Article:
Ric Burns's imposing four-hour portrait tracks the painfully shy, sickly genius through his 1960s New York heyday to substantiate the claim that he is the greatest artist of the 20th century.
Screened as part of NZIFF 2007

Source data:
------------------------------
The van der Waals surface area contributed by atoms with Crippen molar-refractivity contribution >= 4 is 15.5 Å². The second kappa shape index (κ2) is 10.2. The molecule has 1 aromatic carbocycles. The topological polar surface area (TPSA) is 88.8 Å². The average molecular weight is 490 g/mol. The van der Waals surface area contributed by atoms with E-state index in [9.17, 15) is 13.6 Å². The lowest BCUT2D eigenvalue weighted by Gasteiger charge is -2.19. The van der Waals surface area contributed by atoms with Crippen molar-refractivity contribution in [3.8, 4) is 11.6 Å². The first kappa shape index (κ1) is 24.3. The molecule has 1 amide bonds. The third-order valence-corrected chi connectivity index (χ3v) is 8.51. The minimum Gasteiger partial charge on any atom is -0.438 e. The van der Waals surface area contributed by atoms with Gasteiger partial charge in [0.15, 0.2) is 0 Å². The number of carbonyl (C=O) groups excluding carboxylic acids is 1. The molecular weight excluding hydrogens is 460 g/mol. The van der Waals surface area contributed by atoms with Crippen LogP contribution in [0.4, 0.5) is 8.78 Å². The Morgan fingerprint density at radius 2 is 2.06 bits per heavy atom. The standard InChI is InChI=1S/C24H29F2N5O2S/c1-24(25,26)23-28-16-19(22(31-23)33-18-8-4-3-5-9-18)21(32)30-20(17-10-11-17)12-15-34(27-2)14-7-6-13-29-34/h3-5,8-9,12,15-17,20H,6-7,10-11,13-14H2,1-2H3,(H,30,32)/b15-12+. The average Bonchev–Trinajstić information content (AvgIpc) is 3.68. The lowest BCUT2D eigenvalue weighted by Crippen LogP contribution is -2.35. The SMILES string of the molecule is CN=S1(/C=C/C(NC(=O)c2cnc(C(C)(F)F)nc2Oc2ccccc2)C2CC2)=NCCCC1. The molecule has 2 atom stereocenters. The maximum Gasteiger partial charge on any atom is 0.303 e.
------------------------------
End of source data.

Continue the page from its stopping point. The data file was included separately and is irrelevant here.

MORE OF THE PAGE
Documentary filmmaker Ric Burns has an impeccable pedigree when it comes to tackling big American topics (the Civil War, New York City). As the formulation offered by this film suggests, they don’t come any bigger than Warhol. Within the first few minutes some extremely grand claims are made – Warhol is the greatest artist of the twentieth century; Warhol changed the world – and the film patiently works towards substantiating those claims. This imposing four-hour portrait could more accurately be entitled ‘Warhol in the Sixties’, as the film spends the vast majority of its running time following its painfully shy, sickly, socially disadvantaged protagonist from his arrival in New York, through his serial exploration of different media (from painting to silkscreening to filmmaking to mixed media happenings), to the Valerie Solanas shooting in 1968. But the sixties, by consensus, is where the action is, and there’s plenty of footage of Warhol and his coterie in their heyday. Burns’ linear biography is annotated and embroidered by art world commentators (critics, dealers, collaborators), and occasionally by the wispy voice of Andy himself (at times in facsimile, courtesy Jeff Koons). The film serves as a great Pop Art primer, and in the midst of all those Marilyns, it’s refreshing to see Warhol’s filmmaking given its due. Perhaps unsurprisingly, the documentary never really gets under the skin of the famously aloof Warhol, but that vacuum is enthusiastically filled by theories and speculations about his motivations and even, when it comes to reflecting on the fate of hangers-on such as Superstar Edie Sedgwick, by cautious condemnations of them. — Andrew Langridge